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2008/09 Undergraduate Module Catalogue

HIST2370 The Archaic Age of Greece, c 750-478 B.C.

20 creditsClass Size: 28

Module manager: Mr IS Moxon
Email: i.s.moxon@leeds.ac.uk

Taught: Semester 1 (Sep to Jan) View Timetable

Year running 2008/09

This module is approved as an Elective

Module summary

As the earliest period in the European past accessible to historians (as opposed to archaeologists), the so-called Archaic Age provides the first opportunity for the study of the emerging economic, social, institutional, political, and cultural life of Greek and Asiatic communities bordering the Aegean Sea.

Objectives

On completion of this module students will have become familiar with the formative period in Greek development towards city organisation and democracy. They will be able to use in translation a variety of extended and fragmentary sources (literary, epigraphic and numismatic) in reconstructing the period's history, and will have learned to exercise a critical faculty in judging their reliability. They will have found in this civilisation the origins of many social and political institutions current in the mainstream Western tradition. They will have had their knowledge of the English language enriched by learning the Greek prototypes of many technical terms and words in general usage.

Skills outcomes
Enhances Common Skills listed below:

High-level skills in oral and written communication of complex ideas.
Independence of mind and self-discipline and self-direction to work effectively under own initiative.
Ability to locate, handle and synthesize large amounts of information.
Capacity to employ analytical and problem-solving abilities.
Ability to engage constructively with the ideas of their peers, tutors and published sources.
Empathy and active engagement with alternative cultural contexts.


Syllabus

The module will cover the following major topics:
- The Greek city-states (poleis) and the backward tribal areas (ethne);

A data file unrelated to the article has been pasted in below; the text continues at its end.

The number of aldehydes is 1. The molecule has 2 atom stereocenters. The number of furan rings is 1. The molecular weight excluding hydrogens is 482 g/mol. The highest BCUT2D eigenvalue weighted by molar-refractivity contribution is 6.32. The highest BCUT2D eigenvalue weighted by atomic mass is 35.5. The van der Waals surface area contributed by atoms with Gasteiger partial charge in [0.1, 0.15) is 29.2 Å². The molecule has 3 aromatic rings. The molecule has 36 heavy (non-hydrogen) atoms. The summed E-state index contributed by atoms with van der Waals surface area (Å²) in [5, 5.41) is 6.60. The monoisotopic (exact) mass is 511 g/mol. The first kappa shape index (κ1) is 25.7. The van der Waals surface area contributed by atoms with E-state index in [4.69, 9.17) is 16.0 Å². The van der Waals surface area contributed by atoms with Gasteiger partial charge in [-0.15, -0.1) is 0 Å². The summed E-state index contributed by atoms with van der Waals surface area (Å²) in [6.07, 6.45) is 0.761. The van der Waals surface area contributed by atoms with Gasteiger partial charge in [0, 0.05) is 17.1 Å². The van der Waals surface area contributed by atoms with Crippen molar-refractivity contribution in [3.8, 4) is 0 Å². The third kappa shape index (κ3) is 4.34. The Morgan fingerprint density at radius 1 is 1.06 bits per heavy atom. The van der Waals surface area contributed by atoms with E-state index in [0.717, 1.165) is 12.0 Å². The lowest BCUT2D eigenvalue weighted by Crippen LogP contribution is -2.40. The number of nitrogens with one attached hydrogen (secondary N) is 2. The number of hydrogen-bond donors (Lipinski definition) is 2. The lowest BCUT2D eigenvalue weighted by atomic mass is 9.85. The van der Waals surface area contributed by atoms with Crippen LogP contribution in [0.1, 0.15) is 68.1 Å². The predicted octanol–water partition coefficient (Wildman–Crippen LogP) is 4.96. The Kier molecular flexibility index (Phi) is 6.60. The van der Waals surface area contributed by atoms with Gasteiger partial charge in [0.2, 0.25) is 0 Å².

- the spread of the Hellenic peoples through colony-foundation;
- the demise of kingship and rise of the aristocracies; tyranny as an institution;
- law-codes and reformers (Athens);
- land-tenure and social structure (Sparta);
- warfare between cities and with barbarians;
- warships and naval developments;
- Greek religion - temples, altars and oracles;
- trade, ports-of-trade and interchange with the barbarians;
- the development of demos and demokratia;
- the dating of events BC; the Persian Empire.

Teaching methods

Due to COVID-19, teaching and assessment activities are being kept under review - see module enrolment pages for information

Delivery typeNumberLength hoursStudent hours
Lecture111.0011.00
Tutorial61.006.00
Private study hours183.00
Total Contact hours17.00
Total hours (100hr per 10 credits)200.00

Private study

Exam preparation; researching, preparing, and writing assignments; undertaking set reading; and self-directed reading around the topic. 183 hours.

Opportunities for Formative Feedback

Contributions to class discussions, an assessed exercise or exercises worth 10% of module marks, an assessed essay.

Methods of assessment

Due to COVID-19, teaching and assessment activities are being kept under review - see module enrolment pages for information


Coursework
Assessment typeNotes% of formal assessment
Essay1 x 2,000 word assessed essay to be deliveredby 12 noon on Friday in teaching week 730.00
Online AssessmentVLE Exercise10.00
Total percentage (Assessment Coursework)40.00

Normally resits will be assessed by the same methodology as the first attempt, unless otherwise stated


Exams
Exam typeExam duration% of formal assessment
Standard exam (closed essays, MCQs etc)2 hr 00 mins60.00
Total percentage (Assessment Exams)60.00

Normally resits will be assessed by the same methodology as the first attempt, unless otherwise stated

Reading list

The reading list is available from the Library website

Last updated: 29/04/2009

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